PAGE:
Plan Your Green Home
Seven Steps to Green Building
Great homes don't just happen — they are planned green from the blueprints to the build out. Here are seven steps to building a green home.
If you are considering to build a new home, we also recommend attending our Green by Design Workshops, where we cover these topics in greater detail.
Step 1: Assess Your Needs
Do you hate to commute? Do you need a home office? Do you entertain a lot? Do you love to garden or consider it a chore?
Consider future needs also — what changes in lifestyle might happen in the next several years? What purposes, needs, and desires do you and your family have that your home can help you address?
What Home Size is the Right Size?
Try not to think about space in square footage, but in what it will help you to accomplish. A larger home has many benefits, but also uses more materials and costs more to heat and cool, and to furnish, clean, and maintain. It's all about what is most important to you and your family.
Step 2: Form a Team
It takes a lot of people to make a house a reality — designers, engineers, a general contractor (builder), construction workers, appraisers, lenders, insurers, realtors, building officials, inspectors, and more. Maybe you won’t need all of them, but you do need to make sure everyone is on the same team — your team.
How to Vet a Good Team
You want team members who are committed to working cooperatively, willing to spend the time to do things right, open to new ideas, knowledgeable about green building, and experienced in the kind of building you want.
In all cases, check references thoroughly. Look at a number of their previous projects in person to make sure they have specific experience with the kind of building you want, and ask former clients if they had a good experience and would choose them again.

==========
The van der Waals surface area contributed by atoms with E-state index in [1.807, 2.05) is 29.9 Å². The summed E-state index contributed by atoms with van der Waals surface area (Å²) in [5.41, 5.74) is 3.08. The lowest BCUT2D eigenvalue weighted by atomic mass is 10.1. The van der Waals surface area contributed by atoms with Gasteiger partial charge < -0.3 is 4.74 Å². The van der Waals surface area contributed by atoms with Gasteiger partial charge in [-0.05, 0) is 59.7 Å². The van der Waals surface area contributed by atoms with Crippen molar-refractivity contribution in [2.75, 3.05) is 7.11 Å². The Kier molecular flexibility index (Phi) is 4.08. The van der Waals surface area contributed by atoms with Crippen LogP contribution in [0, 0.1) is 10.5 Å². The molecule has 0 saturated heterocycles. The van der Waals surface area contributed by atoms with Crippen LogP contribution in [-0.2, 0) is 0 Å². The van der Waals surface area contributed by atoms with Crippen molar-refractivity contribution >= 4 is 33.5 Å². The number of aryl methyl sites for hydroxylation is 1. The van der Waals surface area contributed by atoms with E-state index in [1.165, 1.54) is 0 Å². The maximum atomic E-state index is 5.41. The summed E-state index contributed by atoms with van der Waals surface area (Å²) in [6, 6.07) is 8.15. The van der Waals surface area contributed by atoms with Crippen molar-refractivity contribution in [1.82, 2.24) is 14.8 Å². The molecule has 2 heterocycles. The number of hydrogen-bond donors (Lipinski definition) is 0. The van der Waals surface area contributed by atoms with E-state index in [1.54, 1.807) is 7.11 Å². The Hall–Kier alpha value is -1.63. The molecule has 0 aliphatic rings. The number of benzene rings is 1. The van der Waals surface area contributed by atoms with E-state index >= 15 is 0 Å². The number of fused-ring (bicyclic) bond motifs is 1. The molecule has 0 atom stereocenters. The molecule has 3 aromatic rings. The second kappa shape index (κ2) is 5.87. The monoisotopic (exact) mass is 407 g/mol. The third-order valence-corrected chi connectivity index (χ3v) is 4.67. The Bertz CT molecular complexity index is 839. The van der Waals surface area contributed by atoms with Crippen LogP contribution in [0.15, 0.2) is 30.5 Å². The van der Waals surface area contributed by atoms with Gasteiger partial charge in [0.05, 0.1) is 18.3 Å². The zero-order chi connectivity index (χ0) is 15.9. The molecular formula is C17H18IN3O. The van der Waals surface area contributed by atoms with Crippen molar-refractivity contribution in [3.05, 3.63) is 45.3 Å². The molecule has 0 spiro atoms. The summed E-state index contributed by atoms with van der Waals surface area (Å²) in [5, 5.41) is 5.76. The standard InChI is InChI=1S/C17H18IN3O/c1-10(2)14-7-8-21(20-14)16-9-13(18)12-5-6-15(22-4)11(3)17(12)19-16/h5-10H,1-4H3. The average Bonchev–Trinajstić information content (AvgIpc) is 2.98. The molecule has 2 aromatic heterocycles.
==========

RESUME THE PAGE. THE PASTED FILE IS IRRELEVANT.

- See listings in the AEGB Professionals Directory
- Get tips for how to work with an architect (from The American Institute of Architects)
Step 3: Design for Your Conditions
Before you design your house — before you even choose a site — you need to know the conditions of your region. The climate, topography, and soil type are all factors affecting how durable, comfortable, safe, and efficient your home will be. Thinking about climate early on is the most cost-effective way to maximize energy efficiency.
Here in Austin we are a hot, humid climate zone. Strategies that tend to work well here are:
- North and south exposure (avoiding hot west-facing slopes)
- Deciduous (not evergreen) trees on east and west for sun protection
- Long, narrow shape; long walls with most glass facing north and south so the smallest area faces east and west sun
- Large overhangs and covered porches on east and west for sun protection (skylights and sunrooms avoided)
- Operable windows placed for cross ventilation and heat exhaust
- High ceilings, so hotter air rises above occupants
- Light exterior colors to reflect the sun's heat
Want Some Design Inspiration?
- Browse our library of Green Building case studies
- Get tips for hot climate design
- Watch a video on hot climate design
Step 4: Choose Green Materials
There are a lot of green building materials out there, which can make it overwhelming to choose.
Keep your building goals in mind, then ask yourself if the material is:
- Right your conditions?
- Healthy and safe?
- Durable and easily maintained?
- Available in your area, and can contractors work with it?
- Cost-effective? Consider both the initial and future cost for required maintenance across the expected lifespan.
- Nice looking and not just trendy — will you mind looking at it day in and day out for years to come?
Browse these sites for helpful tips on sustainability practices and materials:
Step 5: Choose the Right Mechanical Systems
If you understand a few basics about heating, cooling, ventilation systems, lighting and appliances, you'll be able to get all the benefits for a reasonable price.
Choose the Right Size Air Conditioner
The old rule of thumb to estimate air conditioning size based on square footage is not enough anymore. All Austin Energy Green Building rated homes are required to submit a Manual J calculation that is reviewed by our team for accuracy.
Ask your contractor for:
- ACCA Manual J Load Calculation.
- ACCA Manual S Equipment Selection.
- ACCA Manual D Duct Design.
Choose Efficient Equipment
Air conditioners are rated using a Seasonal Energy Efficiency Ratio (SEER). In Texas, current federal standards require a minimum of a 14 SEER rating on all new equipment.
Heat pumps that provide both heating and cooling require a Heating Seasonal Performance Factor (HSPF) rating. The higher, the better.
Design the Location for the Equipment